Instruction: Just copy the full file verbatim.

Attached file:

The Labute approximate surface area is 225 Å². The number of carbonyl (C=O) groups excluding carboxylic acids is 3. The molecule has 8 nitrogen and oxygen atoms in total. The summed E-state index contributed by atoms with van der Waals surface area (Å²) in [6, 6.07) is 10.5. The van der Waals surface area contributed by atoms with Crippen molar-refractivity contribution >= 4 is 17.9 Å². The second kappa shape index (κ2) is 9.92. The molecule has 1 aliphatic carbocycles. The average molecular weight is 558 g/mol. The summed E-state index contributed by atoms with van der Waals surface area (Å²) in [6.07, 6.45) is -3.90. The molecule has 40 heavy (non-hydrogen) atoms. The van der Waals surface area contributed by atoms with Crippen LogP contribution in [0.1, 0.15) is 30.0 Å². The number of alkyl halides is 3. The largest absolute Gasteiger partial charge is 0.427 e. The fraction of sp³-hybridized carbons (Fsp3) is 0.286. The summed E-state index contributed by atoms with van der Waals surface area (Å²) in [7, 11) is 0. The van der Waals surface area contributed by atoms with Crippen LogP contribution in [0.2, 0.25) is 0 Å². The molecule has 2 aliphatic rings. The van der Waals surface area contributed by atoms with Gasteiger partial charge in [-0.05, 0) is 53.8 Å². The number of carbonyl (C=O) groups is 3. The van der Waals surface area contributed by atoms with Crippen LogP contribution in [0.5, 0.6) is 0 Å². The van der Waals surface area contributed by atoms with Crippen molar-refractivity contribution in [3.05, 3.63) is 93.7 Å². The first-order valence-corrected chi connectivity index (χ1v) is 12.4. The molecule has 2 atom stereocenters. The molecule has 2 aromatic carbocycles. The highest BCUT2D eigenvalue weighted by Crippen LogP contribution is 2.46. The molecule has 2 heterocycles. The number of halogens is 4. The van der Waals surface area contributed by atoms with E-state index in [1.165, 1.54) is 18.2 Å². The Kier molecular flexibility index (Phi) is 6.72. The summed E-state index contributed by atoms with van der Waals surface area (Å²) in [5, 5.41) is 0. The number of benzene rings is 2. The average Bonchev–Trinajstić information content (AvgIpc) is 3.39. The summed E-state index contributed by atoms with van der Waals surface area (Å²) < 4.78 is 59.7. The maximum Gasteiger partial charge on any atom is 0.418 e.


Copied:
The Labute approximate surface area is 225 Å². The number of carbonyl (C=O) groups excluding carboxylic acids is 3. The molecule has 8 nitrogen and oxygen atoms in total. The summed E-state index contributed by atoms with van der Waals surface area (Å²) in [6, 6.07) is 10.5. The van der Waals surface area contributed by atoms with Crippen molar-refractivity contribution >= 4 is 17.9 Å². The second kappa shape index (κ2) is 9.92. The molecule has 1 aliphatic carbocycles. The average molecular weight is 558 g/mol. The summed E-state index contributed by atoms with van der Waals surface area (Å²) in [6.07, 6.45) is -3.90. The molecule has 40 heavy (non-hydrogen) atoms. The van der Waals surface area contributed by atoms with Crippen LogP contribution in [0.1, 0.15) is 30.0 Å². The number of alkyl halides is 3. The largest absolute Gasteiger partial charge is 0.427 e. The fraction of sp³-hybridized carbons (Fsp3) is 0.286. The summed E-state index contributed by atoms with van der Waals surface area (Å²) in [7, 11) is 0. The van der Waals surface area contributed by atoms with Crippen LogP contribution in [0.2, 0.25) is 0 Å². The molecule has 2 aliphatic rings. The van der Waals surface area contributed by atoms with Gasteiger partial charge in [-0.05, 0) is 53.8 Å². The number of carbonyl (C=O) groups is 3. The van der Waals surface area contributed by atoms with Crippen LogP contribution in [0.5, 0.6) is 0 Å². The van der Waals surface area contributed by atoms with Crippen molar-refractivity contribution in [3.05, 3.63) is 93.7 Å². The first-order valence-corrected chi connectivity index (χ1v) is 12.4. The molecule has 2 atom stereocenters. The molecule has 2 aromatic carbocycles. The highest BCUT2D eigenvalue weighted by Crippen LogP contribution is 2.46. The molecule has 2 heterocycles. The number of halogens is 4. The van der Waals surface area contributed by atoms with E-state index in [1.165, 1.54) is 18.2 Å². The Kier molecular flexibility index (Phi) is 6.72. The summed E-state index contributed by atoms with van der Waals surface area (Å²) in [5, 5.41) is 0. The number of benzene rings is 2. The average Bonchev–Trinajstić information content (AvgIpc) is 3.39. The summed E-state index contributed by atoms with van der Waals surface area (Å²) < 4.78 is 59.7. The maximum Gasteiger partial charge on any atom is 0.418 e.